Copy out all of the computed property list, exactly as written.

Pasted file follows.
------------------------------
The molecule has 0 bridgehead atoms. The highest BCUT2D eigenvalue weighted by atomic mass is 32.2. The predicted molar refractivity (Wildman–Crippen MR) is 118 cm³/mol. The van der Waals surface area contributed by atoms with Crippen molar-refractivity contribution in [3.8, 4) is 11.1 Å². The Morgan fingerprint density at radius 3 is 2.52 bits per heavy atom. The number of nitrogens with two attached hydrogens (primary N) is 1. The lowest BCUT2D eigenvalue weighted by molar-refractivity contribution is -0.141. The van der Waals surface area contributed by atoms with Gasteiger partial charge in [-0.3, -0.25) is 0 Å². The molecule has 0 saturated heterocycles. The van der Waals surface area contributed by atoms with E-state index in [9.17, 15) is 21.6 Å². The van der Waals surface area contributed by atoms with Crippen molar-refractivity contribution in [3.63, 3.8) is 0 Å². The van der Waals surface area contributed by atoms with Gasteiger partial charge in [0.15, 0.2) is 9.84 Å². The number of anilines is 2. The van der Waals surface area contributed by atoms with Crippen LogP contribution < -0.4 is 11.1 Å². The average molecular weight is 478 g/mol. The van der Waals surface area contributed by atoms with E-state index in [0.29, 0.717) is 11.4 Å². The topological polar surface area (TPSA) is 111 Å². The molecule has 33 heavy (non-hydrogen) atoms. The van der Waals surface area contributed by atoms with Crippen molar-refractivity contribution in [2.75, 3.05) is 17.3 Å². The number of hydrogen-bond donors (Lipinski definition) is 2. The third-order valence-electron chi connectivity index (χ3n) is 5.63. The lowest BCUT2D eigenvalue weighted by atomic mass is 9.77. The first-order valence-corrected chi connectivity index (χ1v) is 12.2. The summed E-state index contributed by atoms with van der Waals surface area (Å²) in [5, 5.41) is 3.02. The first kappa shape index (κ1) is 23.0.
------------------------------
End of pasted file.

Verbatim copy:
The molecule has 0 bridgehead atoms. The highest BCUT2D eigenvalue weighted by atomic mass is 32.2. The predicted molar refractivity (Wildman–Crippen MR) is 118 cm³/mol. The van der Waals surface area contributed by atoms with Crippen molar-refractivity contribution in [3.8, 4) is 11.1 Å². The Morgan fingerprint density at radius 3 is 2.52 bits per heavy atom. The number of nitrogens with two attached hydrogens (primary N) is 1. The lowest BCUT2D eigenvalue weighted by molar-refractivity contribution is -0.141. The van der Waals surface area contributed by atoms with Gasteiger partial charge in [-0.3, -0.25) is 0 Å². The molecule has 0 saturated heterocycles. The van der Waals surface area contributed by atoms with E-state index in [9.17, 15) is 21.6 Å². The van der Waals surface area contributed by atoms with Crippen molar-refractivity contribution in [3.63, 3.8) is 0 Å². The van der Waals surface area contributed by atoms with Gasteiger partial charge in [0.15, 0.2) is 9.84 Å². The number of anilines is 2. The van der Waals surface area contributed by atoms with Crippen LogP contribution < -0.4 is 11.1 Å². The average molecular weight is 478 g/mol. The van der Waals surface area contributed by atoms with E-state index in [0.29, 0.717) is 11.4 Å². The topological polar surface area (TPSA) is 111 Å². The molecule has 33 heavy (non-hydrogen) atoms. The van der Waals surface area contributed by atoms with Crippen molar-refractivity contribution in [2.75, 3.05) is 17.3 Å². The number of hydrogen-bond donors (Lipinski definition) is 2. The third-order valence-electron chi connectivity index (χ3n) is 5.63. The lowest BCUT2D eigenvalue weighted by atomic mass is 9.77. The first-order valence-corrected chi connectivity index (χ1v) is 12.2. The summed E-state index contributed by atoms with van der Waals surface area (Å²) in [5, 5.41) is 3.02. The first kappa shape index (κ1) is 23.0.